ESG focus for investors
ESG is an area of growing importance to investors and funders due to the increased reporting and disclosure requirements that they are bound by. As a result, investors are looking at investee organisations as one of the main methods of demonstrating their compliance with the criteria. This has resulted in a number of ESG obligations indirectly trickling down to organisations that are not strictly bound by the reporting and disclosure requirements if they hope to attract different funding streams. In considering the obligations of investors and other stakeholders, RPs will better be able to demonstrate how investors can help meet their own obligations, making them a more attractive investment option.
Unhelpfully, there is no overarching ESG framework. Instead we have a complex web of policies, consultations, statements, strategies, corporate governance codes and other mechanisms, voluntary initiatives and principles at a global, EU and national level. It can therefore be difficult to establish the applicable reporting standards and disclosure requirements affecting investors and other stakeholders.
At a global level, the Principles for Responsible Investment (“PRI”) is an international network of investors supported by the United Nations. Signatories to the PRI include a number of financial institutions who participate by agreeing to and making voluntary disclosures against the PRI’s six principles committed to promoting environmental and social responsibility. The widespread growth of PRI and increasing integration of ESG factors across financial institutions has led to changes in wider policies and frameworks to support this movement.
In the UK, the revised UK Stewardship Code 2020 (“the Stewardship Code”) produced by the Financial Reporting Council (“FRC”) took effect from 1 January 2020 and clearly demonstrates that ESG factors are becoming more prevalent to investors when making investment and stewardship decisions. Organisations need to apply to become signatories to the Stewardship Code, which consists of 12 Principles that apply to asset managers (investment managers) and asset owners (pension schemes, insurers, foundations, endowments and sovereign wealth funds), and 6 Principles for service providers (investment consultants, proxy advisors, and data and research providers). Each Principle is supported by information reporting expectations to be made publicly available in order to become a signatory to the Stewardship Code. The Stewardship Code emphasises that “environmental, particularly climate change, and social factors, in addition to governance, have become material issues for investors to consider when making investment decisions and undertaking stewardship.” There are also two specific Principles of the Stewardship Code which apply to asset owners and asset managers which encourage consideration of sustainability and environmental, social and governance issues, and climate change, in order to demonstrate effective stewardship.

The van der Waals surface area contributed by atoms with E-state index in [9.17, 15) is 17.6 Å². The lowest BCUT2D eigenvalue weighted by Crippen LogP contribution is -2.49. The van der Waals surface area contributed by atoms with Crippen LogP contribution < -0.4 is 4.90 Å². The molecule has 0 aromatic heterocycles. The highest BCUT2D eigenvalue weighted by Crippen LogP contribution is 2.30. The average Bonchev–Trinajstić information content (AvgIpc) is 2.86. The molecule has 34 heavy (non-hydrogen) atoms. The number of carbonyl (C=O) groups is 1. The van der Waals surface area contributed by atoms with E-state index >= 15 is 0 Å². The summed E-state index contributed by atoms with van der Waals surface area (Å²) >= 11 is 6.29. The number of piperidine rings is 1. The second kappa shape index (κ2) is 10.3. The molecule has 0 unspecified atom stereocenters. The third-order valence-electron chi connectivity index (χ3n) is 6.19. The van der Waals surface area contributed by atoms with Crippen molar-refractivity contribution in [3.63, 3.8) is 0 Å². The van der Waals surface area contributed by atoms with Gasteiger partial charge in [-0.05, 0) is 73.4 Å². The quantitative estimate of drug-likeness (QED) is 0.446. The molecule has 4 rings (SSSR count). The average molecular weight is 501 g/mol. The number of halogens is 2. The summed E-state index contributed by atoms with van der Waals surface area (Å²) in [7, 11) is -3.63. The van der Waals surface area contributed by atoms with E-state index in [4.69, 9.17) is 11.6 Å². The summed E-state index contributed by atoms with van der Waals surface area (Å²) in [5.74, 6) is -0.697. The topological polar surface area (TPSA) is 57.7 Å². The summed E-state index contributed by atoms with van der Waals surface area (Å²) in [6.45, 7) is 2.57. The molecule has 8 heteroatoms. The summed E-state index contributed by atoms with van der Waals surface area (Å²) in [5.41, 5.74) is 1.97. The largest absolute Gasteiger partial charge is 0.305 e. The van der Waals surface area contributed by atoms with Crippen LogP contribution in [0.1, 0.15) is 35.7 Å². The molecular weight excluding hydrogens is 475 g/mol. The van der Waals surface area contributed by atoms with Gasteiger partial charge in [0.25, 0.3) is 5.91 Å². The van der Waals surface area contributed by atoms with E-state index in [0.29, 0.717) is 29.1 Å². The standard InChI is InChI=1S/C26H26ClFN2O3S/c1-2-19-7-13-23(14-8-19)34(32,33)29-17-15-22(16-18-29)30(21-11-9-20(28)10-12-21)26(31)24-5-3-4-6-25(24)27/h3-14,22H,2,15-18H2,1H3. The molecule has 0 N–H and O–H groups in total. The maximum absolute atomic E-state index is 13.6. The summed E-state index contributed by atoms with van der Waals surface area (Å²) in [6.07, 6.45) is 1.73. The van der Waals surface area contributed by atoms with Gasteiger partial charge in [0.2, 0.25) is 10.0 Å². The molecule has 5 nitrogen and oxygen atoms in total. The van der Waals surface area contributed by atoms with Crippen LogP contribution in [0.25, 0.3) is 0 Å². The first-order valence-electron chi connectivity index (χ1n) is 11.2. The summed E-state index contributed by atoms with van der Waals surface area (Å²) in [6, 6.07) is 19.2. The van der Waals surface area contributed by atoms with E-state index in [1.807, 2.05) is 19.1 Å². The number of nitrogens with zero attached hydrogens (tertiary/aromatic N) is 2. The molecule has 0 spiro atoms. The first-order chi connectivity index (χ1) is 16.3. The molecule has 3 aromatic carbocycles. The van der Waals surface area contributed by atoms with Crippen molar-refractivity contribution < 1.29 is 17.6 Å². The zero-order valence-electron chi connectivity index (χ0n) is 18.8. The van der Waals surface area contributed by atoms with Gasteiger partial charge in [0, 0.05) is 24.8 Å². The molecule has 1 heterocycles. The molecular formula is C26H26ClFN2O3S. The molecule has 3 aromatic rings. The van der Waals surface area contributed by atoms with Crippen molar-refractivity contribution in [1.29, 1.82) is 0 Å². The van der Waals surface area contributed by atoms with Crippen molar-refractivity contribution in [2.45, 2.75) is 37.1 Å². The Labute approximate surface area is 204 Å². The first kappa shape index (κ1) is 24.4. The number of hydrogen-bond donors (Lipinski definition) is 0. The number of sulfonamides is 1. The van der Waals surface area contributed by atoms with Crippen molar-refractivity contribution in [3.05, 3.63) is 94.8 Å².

In addition, as above, the statutory duty under section 172 of the Companies Act 2006 and associated reporting requirements will impact investors. Most investors will also be caught by the disclosure requirements recommended by the TCFD and many will be bound by the FCA’s new disclosure rules due to come in force in the New Year. Some investor companies and other stakeholders may also be required to consider their contribution to wider society under the UK Corporate Governance Code.
Green and Sustainability-Linked Finance Deals
Unsurprisingly, the increased focus on ESG considerations by investors have resulted in a sharp upsurge in the number of green or sustainability-linked finance deals in the housing sector. There has been an increased focus on “impact investing” aimed at delivering a measurable social or environmental impact in addition to a financial return.
There is particular interest from overseas investors in the social housing sector, including several sustainability-linked facilities from Sumitomo Mitsui Banking Corporation and MUFG. A number of these deals link interest rates to “social impact indicators” and are dependent on the RPs delivering their stated targets in relation to initiatives and investments linked to training and support programmes, youth mentoring schemes and employment and apprenticeship programmes. There are other sustainability-linked deals in the sector which include a margin discount linked to tenancy sustainment targets and to childcare metrics. It is clear that the opportunities are not linked solely to environmental objectives, with several that relate to social factors, including mentoring schemes and employment criteria.